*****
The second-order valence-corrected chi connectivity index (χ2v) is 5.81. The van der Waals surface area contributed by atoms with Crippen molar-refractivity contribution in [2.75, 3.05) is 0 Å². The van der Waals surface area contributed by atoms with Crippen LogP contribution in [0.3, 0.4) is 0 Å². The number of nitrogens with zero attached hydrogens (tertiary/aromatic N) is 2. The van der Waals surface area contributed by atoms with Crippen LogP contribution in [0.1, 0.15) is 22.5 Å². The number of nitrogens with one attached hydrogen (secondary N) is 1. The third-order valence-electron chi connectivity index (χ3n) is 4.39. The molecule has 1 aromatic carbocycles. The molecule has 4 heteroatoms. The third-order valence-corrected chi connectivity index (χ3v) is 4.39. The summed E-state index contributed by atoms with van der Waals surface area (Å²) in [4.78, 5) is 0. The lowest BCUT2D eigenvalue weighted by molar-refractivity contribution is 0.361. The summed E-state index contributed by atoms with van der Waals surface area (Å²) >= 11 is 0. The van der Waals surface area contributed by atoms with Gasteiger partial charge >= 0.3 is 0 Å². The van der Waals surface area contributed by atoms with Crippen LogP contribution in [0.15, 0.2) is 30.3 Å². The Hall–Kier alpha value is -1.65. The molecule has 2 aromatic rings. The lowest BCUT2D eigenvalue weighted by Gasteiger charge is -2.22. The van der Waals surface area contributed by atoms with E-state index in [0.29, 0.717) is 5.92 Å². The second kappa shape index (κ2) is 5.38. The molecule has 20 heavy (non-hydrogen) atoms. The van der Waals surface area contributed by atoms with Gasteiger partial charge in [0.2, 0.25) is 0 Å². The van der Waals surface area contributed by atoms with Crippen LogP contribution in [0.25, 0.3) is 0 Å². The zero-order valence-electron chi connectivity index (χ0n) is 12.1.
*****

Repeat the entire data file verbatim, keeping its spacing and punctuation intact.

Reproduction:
The second-order valence-corrected chi connectivity index (χ2v) is 5.81. The van der Waals surface area contributed by atoms with Crippen molar-refractivity contribution in [2.75, 3.05) is 0 Å². The van der Waals surface area contributed by atoms with Crippen LogP contribution in [0.3, 0.4) is 0 Å². The number of nitrogens with zero attached hydrogens (tertiary/aromatic N) is 2. The van der Waals surface area contributed by atoms with Crippen LogP contribution in [0.1, 0.15) is 22.5 Å². The number of nitrogens with one attached hydrogen (secondary N) is 1. The third-order valence-electron chi connectivity index (χ3n) is 4.39. The molecule has 1 aromatic carbocycles. The molecule has 4 heteroatoms. The third-order valence-corrected chi connectivity index (χ3v) is 4.39. The summed E-state index contributed by atoms with van der Waals surface area (Å²) in [4.78, 5) is 0. The lowest BCUT2D eigenvalue weighted by molar-refractivity contribution is 0.361. The summed E-state index contributed by atoms with van der Waals surface area (Å²) >= 11 is 0. The van der Waals surface area contributed by atoms with Gasteiger partial charge >= 0.3 is 0 Å². The van der Waals surface area contributed by atoms with Crippen LogP contribution in [0.15, 0.2) is 30.3 Å². The Hall–Kier alpha value is -1.65. The molecule has 2 aromatic rings. The lowest BCUT2D eigenvalue weighted by Gasteiger charge is -2.22. The van der Waals surface area contributed by atoms with E-state index in [0.29, 0.717) is 5.92 Å². The second kappa shape index (κ2) is 5.38. The molecule has 20 heavy (non-hydrogen) atoms. The van der Waals surface area contributed by atoms with Gasteiger partial charge in [0.2, 0.25) is 0 Å². The van der Waals surface area contributed by atoms with Crippen LogP contribution in [0.25, 0.3) is 0 Å². The zero-order valence-electron chi connectivity index (χ0n) is 12.1.